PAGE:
Tuesday, April 10, 2012

White-Nose Invasive Species

Little Brown Bat with white-nose
New research reported by mnn.com suggests that the fungus implicated in the white-nose syndrome killing bats in the eastern United States is an invasive species, brought accidentally to this continent by humans. 

While the fungus kills off up to 90% of little brown bats in affected colonies, there had been no mass deaths in Europe where the fungus also occurs.  It appeared that either the fungus evolved into a deadly variant in North America or it had co-evolved with European bats who had become immune and then migrated to our continent where the bats immune systems were defenseless.
"In the new study, the researchers infected little brown bats, a once-common species that the infection is wiping out, with isolates of either the North American or European fungus. Both types of infection either killed the bats or sickened them to a point where researchers had to euthanize them. This finding nixed the idea that the North American variety had mutated on its own to become more deadly."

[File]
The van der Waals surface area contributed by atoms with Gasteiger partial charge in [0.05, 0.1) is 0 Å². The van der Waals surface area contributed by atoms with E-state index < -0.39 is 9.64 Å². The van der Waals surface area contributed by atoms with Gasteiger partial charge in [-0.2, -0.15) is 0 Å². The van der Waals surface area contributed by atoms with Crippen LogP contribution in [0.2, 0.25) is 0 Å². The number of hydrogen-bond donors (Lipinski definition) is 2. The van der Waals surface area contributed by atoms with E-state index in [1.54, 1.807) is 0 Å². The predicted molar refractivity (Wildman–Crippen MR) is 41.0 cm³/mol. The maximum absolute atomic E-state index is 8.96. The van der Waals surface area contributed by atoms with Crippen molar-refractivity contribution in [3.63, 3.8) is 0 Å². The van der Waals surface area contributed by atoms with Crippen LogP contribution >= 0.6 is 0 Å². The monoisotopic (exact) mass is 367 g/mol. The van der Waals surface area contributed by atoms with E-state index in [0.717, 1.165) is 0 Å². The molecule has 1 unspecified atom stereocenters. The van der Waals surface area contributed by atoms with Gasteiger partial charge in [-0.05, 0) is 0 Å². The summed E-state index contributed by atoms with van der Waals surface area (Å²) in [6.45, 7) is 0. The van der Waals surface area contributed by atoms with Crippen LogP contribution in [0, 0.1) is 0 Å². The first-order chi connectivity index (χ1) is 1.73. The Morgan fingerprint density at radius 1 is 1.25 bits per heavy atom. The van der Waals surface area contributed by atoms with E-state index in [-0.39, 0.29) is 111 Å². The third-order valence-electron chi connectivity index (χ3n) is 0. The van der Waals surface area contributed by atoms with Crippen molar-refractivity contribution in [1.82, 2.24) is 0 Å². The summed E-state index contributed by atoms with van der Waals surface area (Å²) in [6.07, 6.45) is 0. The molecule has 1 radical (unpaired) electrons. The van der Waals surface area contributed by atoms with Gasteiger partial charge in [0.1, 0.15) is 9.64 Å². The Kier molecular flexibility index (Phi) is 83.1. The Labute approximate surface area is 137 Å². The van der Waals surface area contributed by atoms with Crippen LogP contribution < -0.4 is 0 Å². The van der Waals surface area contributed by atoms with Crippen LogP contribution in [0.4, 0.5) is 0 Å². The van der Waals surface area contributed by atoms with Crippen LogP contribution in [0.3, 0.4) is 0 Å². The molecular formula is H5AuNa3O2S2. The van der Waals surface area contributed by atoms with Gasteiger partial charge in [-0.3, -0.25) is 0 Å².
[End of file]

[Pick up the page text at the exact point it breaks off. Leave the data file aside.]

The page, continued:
This means that somewhere in the great Columbian Exchange of the last 500+ years the fungus accidentally survived the trip across the Atlantic, accompanying humans or their cargo intact. 

At least we have one piece of good news also reported today.  Dr. Lynn Robbins of MSU reported that "No evidence of White Nose Syndrome has been found among bats at Sequiota Park Cave."  The whole news release is available here.

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